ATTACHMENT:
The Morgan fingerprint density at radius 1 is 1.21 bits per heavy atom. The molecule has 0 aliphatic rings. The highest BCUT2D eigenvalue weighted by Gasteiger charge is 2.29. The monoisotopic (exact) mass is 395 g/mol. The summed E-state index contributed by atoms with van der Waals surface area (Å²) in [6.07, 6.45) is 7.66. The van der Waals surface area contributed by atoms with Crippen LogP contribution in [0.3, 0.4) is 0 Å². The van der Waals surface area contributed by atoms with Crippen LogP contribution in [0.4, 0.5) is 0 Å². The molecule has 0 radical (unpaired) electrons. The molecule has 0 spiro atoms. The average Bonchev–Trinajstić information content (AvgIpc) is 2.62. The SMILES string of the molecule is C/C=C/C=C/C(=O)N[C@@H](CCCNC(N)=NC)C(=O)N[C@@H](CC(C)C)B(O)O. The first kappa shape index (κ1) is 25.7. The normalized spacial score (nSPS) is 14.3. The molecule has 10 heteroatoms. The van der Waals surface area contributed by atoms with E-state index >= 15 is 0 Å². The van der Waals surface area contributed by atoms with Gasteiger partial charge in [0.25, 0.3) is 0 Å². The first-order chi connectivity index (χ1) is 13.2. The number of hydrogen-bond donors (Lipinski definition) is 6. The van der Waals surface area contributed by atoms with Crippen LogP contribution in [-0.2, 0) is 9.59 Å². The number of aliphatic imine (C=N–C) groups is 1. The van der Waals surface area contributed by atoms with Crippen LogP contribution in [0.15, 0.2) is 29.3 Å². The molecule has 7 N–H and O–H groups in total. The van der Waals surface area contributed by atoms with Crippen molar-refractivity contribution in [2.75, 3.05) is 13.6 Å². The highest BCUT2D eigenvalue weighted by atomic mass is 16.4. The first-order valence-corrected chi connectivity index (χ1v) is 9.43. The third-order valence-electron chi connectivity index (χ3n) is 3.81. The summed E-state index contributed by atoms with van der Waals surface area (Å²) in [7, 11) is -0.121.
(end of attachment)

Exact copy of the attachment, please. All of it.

The Morgan fingerprint density at radius 1 is 1.21 bits per heavy atom. The molecule has 0 aliphatic rings. The highest BCUT2D eigenvalue weighted by Gasteiger charge is 2.29. The monoisotopic (exact) mass is 395 g/mol. The summed E-state index contributed by atoms with van der Waals surface area (Å²) in [6.07, 6.45) is 7.66. The van der Waals surface area contributed by atoms with Crippen LogP contribution in [0.3, 0.4) is 0 Å². The van der Waals surface area contributed by atoms with Crippen LogP contribution in [0.4, 0.5) is 0 Å². The molecule has 0 radical (unpaired) electrons. The molecule has 0 spiro atoms. The average Bonchev–Trinajstić information content (AvgIpc) is 2.62. The SMILES string of the molecule is C/C=C/C=C/C(=O)N[C@@H](CCCNC(N)=NC)C(=O)N[C@@H](CC(C)C)B(O)O. The first kappa shape index (κ1) is 25.7. The normalized spacial score (nSPS) is 14.3. The molecule has 10 heteroatoms. The van der Waals surface area contributed by atoms with E-state index >= 15 is 0 Å². The van der Waals surface area contributed by atoms with Gasteiger partial charge in [0.25, 0.3) is 0 Å². The first-order chi connectivity index (χ1) is 13.2. The number of hydrogen-bond donors (Lipinski definition) is 6. The van der Waals surface area contributed by atoms with Crippen LogP contribution in [-0.2, 0) is 9.59 Å². The number of aliphatic imine (C=N–C) groups is 1. The van der Waals surface area contributed by atoms with Crippen LogP contribution in [0.15, 0.2) is 29.3 Å². The molecule has 7 N–H and O–H groups in total. The van der Waals surface area contributed by atoms with Crippen molar-refractivity contribution in [2.75, 3.05) is 13.6 Å². The highest BCUT2D eigenvalue weighted by atomic mass is 16.4. The first-order valence-corrected chi connectivity index (χ1v) is 9.43. The third-order valence-electron chi connectivity index (χ3n) is 3.81. The summed E-state index contributed by atoms with van der Waals surface area (Å²) in [7, 11) is -0.121.